A blog about software development, written by Daniel Diekmeier. Archive.

Using the Built In Test Runner to make Node.js projects more sustainable

May 5, 2023

TL;DR: I converted four old Node.js projects to use the brand new built in test runner. This removed hundreds of dependencies and will make it easier to maintain these projects in the future.

I own a few npm packages that basically nobody uses. Despite this fact, Github sends me a lot of Dependabot alerts about critical security problems in some ancient version of minimist in a dependency of a dev dependency of a package I barely use.

I don't really care. This adds a lot of noise to my Github life and makes me more likely to miss important alerts. I already turned off Dependabot Alerts for a lot of old projects – especially if I don't use them myself.

Also, I'm currently reading Sustainable Web Development with Ruby on Rails by David Bryant Copeland. A big topic is the carrying cost of decisions you make while building your projects. (The book is very insightful and I recommend reading it.)

A carrying cost in this case is additional work you have to put in while trying to work on the project. For example, updating dependencies when they stop working or have security problems. Or fixing tests that break because of a change in a dependency. This is closely related to technical debt, but not quite the same. Technical debt is like paying of a loan you took out in the past. Carrying costs are more like the rent you pay for the house you live in.

One of my takeaways from the book is that whenever possible, you should try to make decisions that reduce the carrying cost of your project.

While not enormous, the carrying cost of my old Node.js projects is also not zero. I have to deal with Dependabot alerts, and I have to make sure that the tests still run.

Thankfully, the stars have finally aligned to make this a bit easier: Node.js v20 has just been released, and with it, Node.js now has a stable built in test runner: node:test.

I think this is great news. In my older packages, I often installed the Ava test runner. This pulled in about 300 gazillion transitive dependencies, which, down the line, would get marked as terrible security problems by Dependabot. With the new node:test module, I was able to remove this dependency completely.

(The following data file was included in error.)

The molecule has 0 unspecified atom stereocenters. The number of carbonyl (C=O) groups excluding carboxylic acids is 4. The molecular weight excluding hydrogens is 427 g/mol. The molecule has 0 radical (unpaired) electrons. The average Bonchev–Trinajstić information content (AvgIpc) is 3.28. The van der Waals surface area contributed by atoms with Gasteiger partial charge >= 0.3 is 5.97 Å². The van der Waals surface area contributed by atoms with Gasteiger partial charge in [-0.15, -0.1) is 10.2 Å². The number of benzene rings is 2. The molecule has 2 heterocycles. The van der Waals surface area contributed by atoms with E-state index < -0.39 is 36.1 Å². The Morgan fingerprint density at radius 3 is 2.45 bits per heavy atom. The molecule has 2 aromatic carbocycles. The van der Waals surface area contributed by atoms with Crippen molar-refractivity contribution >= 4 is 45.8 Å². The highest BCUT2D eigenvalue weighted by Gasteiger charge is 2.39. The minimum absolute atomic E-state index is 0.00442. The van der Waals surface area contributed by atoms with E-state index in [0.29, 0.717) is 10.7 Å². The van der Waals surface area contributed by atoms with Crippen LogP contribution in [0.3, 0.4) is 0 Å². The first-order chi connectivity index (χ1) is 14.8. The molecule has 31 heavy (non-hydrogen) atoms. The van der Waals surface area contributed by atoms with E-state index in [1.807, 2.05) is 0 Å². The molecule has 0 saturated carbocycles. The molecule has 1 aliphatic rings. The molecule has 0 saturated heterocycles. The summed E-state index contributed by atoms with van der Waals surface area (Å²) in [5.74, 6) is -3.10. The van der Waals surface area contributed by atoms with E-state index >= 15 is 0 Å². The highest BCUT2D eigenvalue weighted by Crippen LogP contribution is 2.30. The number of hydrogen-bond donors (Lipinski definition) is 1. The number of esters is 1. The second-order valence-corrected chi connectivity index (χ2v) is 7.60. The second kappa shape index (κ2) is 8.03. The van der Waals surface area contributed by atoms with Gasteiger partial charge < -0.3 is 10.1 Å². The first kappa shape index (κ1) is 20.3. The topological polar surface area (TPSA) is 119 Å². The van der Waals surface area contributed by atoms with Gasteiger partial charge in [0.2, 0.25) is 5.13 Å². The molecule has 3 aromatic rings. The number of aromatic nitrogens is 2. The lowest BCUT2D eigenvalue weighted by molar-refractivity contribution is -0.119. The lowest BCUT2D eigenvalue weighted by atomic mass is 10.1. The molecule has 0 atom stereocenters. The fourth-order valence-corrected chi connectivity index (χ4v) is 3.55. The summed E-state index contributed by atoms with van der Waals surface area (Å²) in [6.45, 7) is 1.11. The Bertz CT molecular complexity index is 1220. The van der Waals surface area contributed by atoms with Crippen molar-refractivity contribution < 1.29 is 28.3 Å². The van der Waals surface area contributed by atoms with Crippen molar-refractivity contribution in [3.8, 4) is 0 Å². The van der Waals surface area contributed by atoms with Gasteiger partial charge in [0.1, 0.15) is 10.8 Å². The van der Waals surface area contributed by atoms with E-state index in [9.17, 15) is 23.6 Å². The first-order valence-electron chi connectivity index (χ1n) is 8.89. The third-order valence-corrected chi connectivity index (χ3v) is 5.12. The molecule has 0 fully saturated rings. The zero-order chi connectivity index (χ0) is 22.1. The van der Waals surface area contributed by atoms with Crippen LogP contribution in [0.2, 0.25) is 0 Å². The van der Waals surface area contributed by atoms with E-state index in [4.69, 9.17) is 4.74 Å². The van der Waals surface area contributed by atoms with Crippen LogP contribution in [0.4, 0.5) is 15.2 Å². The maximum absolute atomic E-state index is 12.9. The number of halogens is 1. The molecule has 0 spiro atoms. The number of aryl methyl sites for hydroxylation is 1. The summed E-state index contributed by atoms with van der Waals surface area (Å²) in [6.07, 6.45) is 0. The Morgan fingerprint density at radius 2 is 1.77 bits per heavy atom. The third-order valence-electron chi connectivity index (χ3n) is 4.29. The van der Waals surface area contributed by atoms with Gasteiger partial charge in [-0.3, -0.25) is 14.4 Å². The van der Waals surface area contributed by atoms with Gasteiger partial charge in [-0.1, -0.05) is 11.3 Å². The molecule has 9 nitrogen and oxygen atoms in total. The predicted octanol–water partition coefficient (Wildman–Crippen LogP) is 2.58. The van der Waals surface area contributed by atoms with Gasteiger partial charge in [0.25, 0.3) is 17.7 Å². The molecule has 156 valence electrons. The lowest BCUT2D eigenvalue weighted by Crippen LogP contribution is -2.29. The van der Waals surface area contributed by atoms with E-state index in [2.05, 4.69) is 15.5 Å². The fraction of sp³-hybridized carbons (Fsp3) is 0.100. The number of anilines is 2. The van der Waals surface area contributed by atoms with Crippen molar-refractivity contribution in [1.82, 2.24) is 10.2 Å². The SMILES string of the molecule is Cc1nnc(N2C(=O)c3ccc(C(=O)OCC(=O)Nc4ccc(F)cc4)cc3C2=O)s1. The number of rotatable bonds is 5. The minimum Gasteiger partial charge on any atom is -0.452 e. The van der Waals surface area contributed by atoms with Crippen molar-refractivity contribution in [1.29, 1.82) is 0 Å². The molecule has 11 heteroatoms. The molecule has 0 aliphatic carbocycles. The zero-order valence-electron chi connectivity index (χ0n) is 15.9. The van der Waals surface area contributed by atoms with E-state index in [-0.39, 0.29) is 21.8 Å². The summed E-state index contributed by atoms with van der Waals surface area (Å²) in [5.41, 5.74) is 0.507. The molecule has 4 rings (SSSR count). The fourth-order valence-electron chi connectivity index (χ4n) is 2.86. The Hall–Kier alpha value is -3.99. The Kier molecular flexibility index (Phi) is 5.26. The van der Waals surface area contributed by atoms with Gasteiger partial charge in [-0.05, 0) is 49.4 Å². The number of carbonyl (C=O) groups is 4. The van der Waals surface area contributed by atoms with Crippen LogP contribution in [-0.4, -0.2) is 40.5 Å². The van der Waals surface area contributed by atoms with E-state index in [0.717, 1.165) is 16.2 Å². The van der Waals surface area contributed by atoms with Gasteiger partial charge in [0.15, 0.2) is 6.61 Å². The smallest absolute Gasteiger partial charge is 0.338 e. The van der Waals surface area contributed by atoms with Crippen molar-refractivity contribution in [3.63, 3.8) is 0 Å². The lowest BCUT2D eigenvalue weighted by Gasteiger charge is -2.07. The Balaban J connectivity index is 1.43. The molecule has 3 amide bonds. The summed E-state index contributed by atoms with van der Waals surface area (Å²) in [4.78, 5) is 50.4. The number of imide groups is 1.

The changes boiled down to this:

# Switching from ava to node:test
- import test from 'ava'
+ import { test } from 'node:test'
+ import assert from 'node:assert'

# Switching from t.is to assert.strictEqual
  test('converts to string', (t) => {
   const result = Spoons.convert(1)
-  t.is(result, '1 tsp')
+  assert.strictEqual(result, '1 tsp')

And running the tests is now as easy as node --test.

So, over the course of the weekend, I dusted off four old projects and migrated them to modern alternatives.

  • @danieldiekmeier/async-worker: I converted the project to ESM and removed all dependencies. Commit 8b24337, +40/-4,468 lines
  • todo-or-die: I converted the project to ESM and removed all dependencies. Commit 2e6b948, +39/-4,588 lines
  • Salt Bae: I switched from Parcel to SvelteKit and from Ava to the built in test runner. Commit d986fa0 +671/-5,956 lines, 3b4eb4b, +5,987/-8600 lines
  • Spotify Latest Releases: I switched from Vue, Koa and Webpack to SvelteKit. I moved from axios to native fetch and from moment.js to plain Date. Commit 5100758, +1,330/-5,011 lines

Most of these deletions (around 20,000 lines!) stem from package-lock.json files (or equivalent files from yarn or pnpm). This is amazing! This means that I probably have hundreds, if not thousands of dependencies less than when I started.

I don't know what the future will bring, but I'm pretty sure that I will have to do less work to keep these projects running. If you have small Node.js projects that don't benefit from dedicated test runners, I recommend you give node:test a try.